AKA Constitution & Bylaws, Art. IV, § 14.

Plaintiffs also note that AKA's Undergraduate Membership Intake Process Manual directs the Sorority to select candidates in the following order: (1) Legacies; (2) Sophomores; (3) Juniors; and (4) Seniors. 2d Am. Compl. ¶ 68 (quoting AKA Membership Intake Process Manual at I-15). As a result, before any other candidates were accepted, Plaintiffs argue, AKA was contractually obligated to accept the Daughters as Legacy Candidates.

But Plaintiffs fail to mention that AKA's Manual imposes other selection criteria

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when a university implements a Legacy Cap. In such circumstances, the AKA Manual provides that a chapter must select Legacy Candidates in the following priority order: (1) Sophomores, (2) Juniors, and (3) Seniors. AKA Membership Intake Process Manual at I-15. By imposing a selection order for Legacy Candidates, AKA implicitly acknowledges that some Legacy Candidates may not be selected for the Membership Intake Process when a Legacy Cap is in place. Moreover, the selection order demonstrates that when Legacy Candidates apply for membership intake at a university with a Legacy Cap, college seniors are the least likely to gain admission. That is precisely what happened here.

In 2013, AKA was constrained by both Howard University and NPHC Legacy Caps, the latter of which limited Legacy Candidates to one-third of a membership intake class. Plaintiffs allege that " before any non-Legacy members were accepted into the [Membership Intake Process] [,] all Legacy Candidates should have been accepted first because they were not subject to a chapter vote." 2d Am. Compl. ¶ 60. But AKA could accept only fifty new members in 2013, no more than one-third of whom could have been Legacy Candidates. As a result, AKA could admit no more than sixteen Legacy Candidates for the 2013 Membership Intake Process. AKA's Manual required it to select those sixteen candidates in the following order: (1) Sophomores, (2) Juniors, and (3) Seniors. Because seventeen Legacy applicants were sophomores and juniors, see id. ¶ 32, AKA was actually obligated to reject the Daughters based on the interacting provisions of its Manual, Constitution and Bylaws, and the NPHC regulations.

Plaintiffs seek to avoid this result by arguing that AKA was not required to adhere to NPHC's Legacy Cap. They cite AKA's Membership Intake Process Manual, which provides that " [i]f a college or university has a cap requirement," the chapter must rely on certain selection criteria. Opp'n at 9 (emphasis in original). Because Howard University capped membership intake classes at sixty-five candidates, Plaintiffs aver that AKA erroneously limited its membership intake class to fifty candidates. However, this contention carries no weight. AKA's Constitution and Bylaws also require each chapter to adhere to Panhellenic Conference regulations. See AKA Constitution & Bylaws, Art. IV, § 22 (" The Membership Intake Process shall be conducted according to the process adopted by the Directorate except on college campuses where university or Panehllenic Conference regulations dictate other procedures." (emphasis added)). Plaintiffs cannot cherry-pick provisions of the Sorority's Constitution and Bylaws to compel a more favorable outcome. Instead, AKA's Constitution and Bylaws make clear that the Alpha Chapter followed the required process in selecting and rejecting candidates for the 2013 Membership Intake Process. The Court will dismiss the Mothers' breach of contract claims against AKA. Because the Daughters, as third party beneficiaries, have no greater rights under the Legacy Clause than those afforded to the Mothers, see Trans Bay Eng'rs & Builders, Inc. v. Hills, 551 F.2d 370, 378, 179 U.S.App.D.C. 184 (D.C. Cir. 1976) (noting that third party beneficiaries " cannot accept the benefits and avoid the burdens or limitations of a contract" ), the Daughters' allegations are also insufficient to state a claim for breach of contract. Accordingly, the Court will dismiss Counts One, Two, Four, and Five of the Second Amended Complaint.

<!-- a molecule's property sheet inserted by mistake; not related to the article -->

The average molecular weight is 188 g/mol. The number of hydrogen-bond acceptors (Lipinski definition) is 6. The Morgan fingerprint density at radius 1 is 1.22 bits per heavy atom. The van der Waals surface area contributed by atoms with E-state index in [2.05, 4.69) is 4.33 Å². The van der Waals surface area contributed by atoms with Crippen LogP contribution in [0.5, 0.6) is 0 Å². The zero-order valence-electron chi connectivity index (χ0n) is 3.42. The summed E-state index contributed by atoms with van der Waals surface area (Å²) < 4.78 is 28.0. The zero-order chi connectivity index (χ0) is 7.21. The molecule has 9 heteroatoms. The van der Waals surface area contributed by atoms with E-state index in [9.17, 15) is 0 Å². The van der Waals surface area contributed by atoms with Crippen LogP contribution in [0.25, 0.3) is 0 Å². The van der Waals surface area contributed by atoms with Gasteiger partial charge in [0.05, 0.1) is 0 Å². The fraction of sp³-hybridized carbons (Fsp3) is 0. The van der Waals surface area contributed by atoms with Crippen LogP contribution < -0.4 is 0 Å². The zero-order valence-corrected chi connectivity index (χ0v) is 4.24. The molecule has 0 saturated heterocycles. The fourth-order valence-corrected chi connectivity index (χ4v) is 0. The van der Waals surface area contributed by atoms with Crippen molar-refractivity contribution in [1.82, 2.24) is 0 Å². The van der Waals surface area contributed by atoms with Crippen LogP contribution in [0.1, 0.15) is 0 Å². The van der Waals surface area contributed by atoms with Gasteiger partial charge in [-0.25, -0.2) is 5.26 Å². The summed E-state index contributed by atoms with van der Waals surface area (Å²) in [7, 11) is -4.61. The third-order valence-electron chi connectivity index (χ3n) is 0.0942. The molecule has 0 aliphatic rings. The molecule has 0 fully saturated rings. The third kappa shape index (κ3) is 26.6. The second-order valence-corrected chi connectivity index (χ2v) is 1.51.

2. Ultra Vires Acts

Sandra Compton and Lessie Cofield allege that AKA committed ultra vires acts

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when, on March 4, 2013, the Sorority withdrew the Mothers' membership privileges " in retaliation for filing the instant lawsuit and without constitutional or any other governing authority to do so." 2d Am. Compl. ¶ ¶ 74, 96. The Mothers claim to have " suffered harm by having [their] rights as [] member[s] dishonored," and they contend that AKA stripped them of the " dignity, society, [and] honor conferred" by membership. Id. ¶ ¶ 75, 97.

An ultra vires claim can be asserted based on, inter alia, lack of corporate power to perform an act, limitations on the power of the corporation, or illegality. See Daley, 26 A.3d at 730 (citing 7A Fletcher Cyc. Corp. § 3399 (2006)). The D.C. Code provides that " [t]he power of a nonprofit corporation to act may be challenged in a proceeding by . . . [a] member, director, or member of a designated body against the corporation to enjoin the act." D.C. Code § 29-403.04(b)(1). An ultra vires claim can be brought against an organization " where the . . . action is 'expressly prohibited by statute or by-law,'" Daley, 26 A.3d at 730 (emphasis omitted) (quoting Columbia Hosp. for Women Found., Inc. v. Bank of Tokyo-Mitsubishi Ltd., 15 F.Supp.2d 1, 7 (D.D.C. 1997)), or where the organization has exceeded the powers conferred upon it by its certificate of incorporation, bylaws, or statute, id.